However, especially in the competitive overclocking community, RAM that can withstand higher voltages is greatly desired and for this reason, these folks seek out the premium Hynix modules. Note that Hynix doesn't also make low end stuff, they do....it's a very poular OEM supplier to store shelf boxes. Mushkin uses Hynix in their premium Redline series, Corsair used it in the Vengeance Pro and Dominator series early one and Gskill used them in their Trident series. Of the 3, the Redlines are the on;y one I can verify are still being used at 2400

http://www.anandtech.com/show/7364/memory-scaling-on-haswell

Hynix MFR based memory kits are used by extreme overclockers to hit the high MHz numbers. Recently YoungPro from Australia took one of these memory sticks and hit DDR3-4400 MHz (13-31-31 sub-timings) to reach #1 in the world in pure MHz.
 


I would....tho the chances are not big ...

1. They may not work together on Day 1

2. They may not work together on day 31 in which case you can't return to vendor

3. On day whatever, you have no guarantee from the manufacturer at all that the 4 sticks will work together.

4. The 4 sticks puts an extra heat load on your CPU which may affect your overclock.





 

Tradesman1

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In reference to getting sticks with the 'same' chips, in Item 2 of the article, a decent size chunk of it was cut, which addressed the issue of chips and the binning they go through, the article mentions the beginning of this portion

"Let’s take a closer theoretical look at this."

Then came the part that was cut


"A single production lot may result in say 1,000 memory chips. These are then separated or binned to a number of levels. We’ll say to a fair degree of maybe 4 levels – A through D. We’ll say A (200 chips) is entry level, B (350 chips) is a little better, C (300 chips) even better and D (150 chips) are the best chips. They then sell these chips to two separate manufacturers; we’ll sell them to Wiley Coyote’s favorite manufacture ACME and the rest to our second company who we’ll call Deluxe DRAM (a highly rated company….. Of that production lot ACME might buy all the A chips (for the lower prices) most of the B and a few of the C chips, then the Deluxe DRAM company buys the rest, so each company has an equal amount of chips 500.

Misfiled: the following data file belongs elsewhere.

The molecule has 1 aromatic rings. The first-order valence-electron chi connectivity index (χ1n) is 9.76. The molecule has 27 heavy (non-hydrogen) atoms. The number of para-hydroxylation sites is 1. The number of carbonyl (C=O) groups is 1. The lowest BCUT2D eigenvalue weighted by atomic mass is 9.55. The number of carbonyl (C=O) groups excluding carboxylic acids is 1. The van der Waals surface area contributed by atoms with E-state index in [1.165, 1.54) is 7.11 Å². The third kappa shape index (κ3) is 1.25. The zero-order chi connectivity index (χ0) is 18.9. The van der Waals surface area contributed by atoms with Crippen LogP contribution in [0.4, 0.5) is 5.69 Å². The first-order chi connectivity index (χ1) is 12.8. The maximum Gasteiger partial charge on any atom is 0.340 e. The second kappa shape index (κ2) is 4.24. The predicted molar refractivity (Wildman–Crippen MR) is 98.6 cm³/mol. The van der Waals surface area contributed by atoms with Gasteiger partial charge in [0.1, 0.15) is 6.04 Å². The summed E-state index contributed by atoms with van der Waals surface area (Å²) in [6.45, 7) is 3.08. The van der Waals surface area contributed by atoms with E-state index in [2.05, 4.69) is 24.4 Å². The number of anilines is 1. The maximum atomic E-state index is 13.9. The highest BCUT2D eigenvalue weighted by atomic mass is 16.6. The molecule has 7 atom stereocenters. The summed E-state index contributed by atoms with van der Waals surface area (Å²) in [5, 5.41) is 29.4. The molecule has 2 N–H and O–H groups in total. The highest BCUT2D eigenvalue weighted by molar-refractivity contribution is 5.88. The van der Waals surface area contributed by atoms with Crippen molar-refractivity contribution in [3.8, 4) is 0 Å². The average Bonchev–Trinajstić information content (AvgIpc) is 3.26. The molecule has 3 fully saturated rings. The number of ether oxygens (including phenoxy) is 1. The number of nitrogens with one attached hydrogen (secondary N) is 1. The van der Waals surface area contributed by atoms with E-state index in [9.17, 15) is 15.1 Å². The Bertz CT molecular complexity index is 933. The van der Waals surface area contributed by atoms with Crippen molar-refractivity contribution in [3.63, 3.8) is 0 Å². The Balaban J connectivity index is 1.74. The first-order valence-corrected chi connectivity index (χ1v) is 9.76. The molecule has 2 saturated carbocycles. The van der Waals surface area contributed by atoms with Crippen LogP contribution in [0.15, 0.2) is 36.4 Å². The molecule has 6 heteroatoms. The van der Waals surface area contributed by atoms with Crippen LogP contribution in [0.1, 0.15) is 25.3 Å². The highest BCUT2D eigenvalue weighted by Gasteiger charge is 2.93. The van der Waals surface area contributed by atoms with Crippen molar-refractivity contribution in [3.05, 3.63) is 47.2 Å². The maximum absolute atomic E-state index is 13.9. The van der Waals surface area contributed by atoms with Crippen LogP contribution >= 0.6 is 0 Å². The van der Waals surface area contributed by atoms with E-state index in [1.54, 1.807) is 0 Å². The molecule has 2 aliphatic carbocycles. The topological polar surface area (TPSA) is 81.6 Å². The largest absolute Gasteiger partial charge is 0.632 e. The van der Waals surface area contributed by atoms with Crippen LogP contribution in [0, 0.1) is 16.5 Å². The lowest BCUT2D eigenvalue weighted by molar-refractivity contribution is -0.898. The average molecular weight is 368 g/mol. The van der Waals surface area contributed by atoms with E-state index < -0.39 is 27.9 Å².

ACME get their chips and decides they can make 60 sticks so they simply make 15 ea. of 1333, 1600, 1866, and 2133….and start with A binned chips and use them till they run out, then move to the B sticks and on up. Since they bought very few of the better chips, then some of their 2133 sticks are using C rated chips, most of their 1866 sticks are made with a combination of B-C chips then finally the 1333 and 1600 sticks are from a combination of A and B chips.
Across the street Deluxe DRAM takes their new chips and further separates them to their own specs and they might end up after the binning process with 5 separate groups of chips, adding a E category to the existing, they then make 1333 sticks out of the A chips, 1600 out of the B etc. and have some bonus high end 2400 sticks.
When they each go to make their sticks, Deluxe DRAM gets high end PCBs and solder, and ACME (while I won’t say they buy cheap, but they might), takes a different route and buys different PCBs and a different brand of solder. Also each use their own production equipment and have their own specs as to how much solder is used, the temps they have things set at etc.
Once the sticks are made, each manufacturer then takes the sticks and test them as to their tolerances and match/test the sticks further to a point where they know the sticks that go together in a given package will play together – and they guarantee those sticks in that package to play together. (It’s possible that they might even plan to get say four 4 stick sets out of a given production lot – and not be able to find four sets of 4 sticks that will play together. (In than given scenario, you can see where if you buy two packages of 2 sticks they might not play, and is why the manufacturers won’t guarantee mixing sets"

Hope this helps explain why and how you may still run into problems.

As this was originally in the article as written, in the "Just add DRAM section" it wasn't repeated in the "All DDR3 Is The Same" section.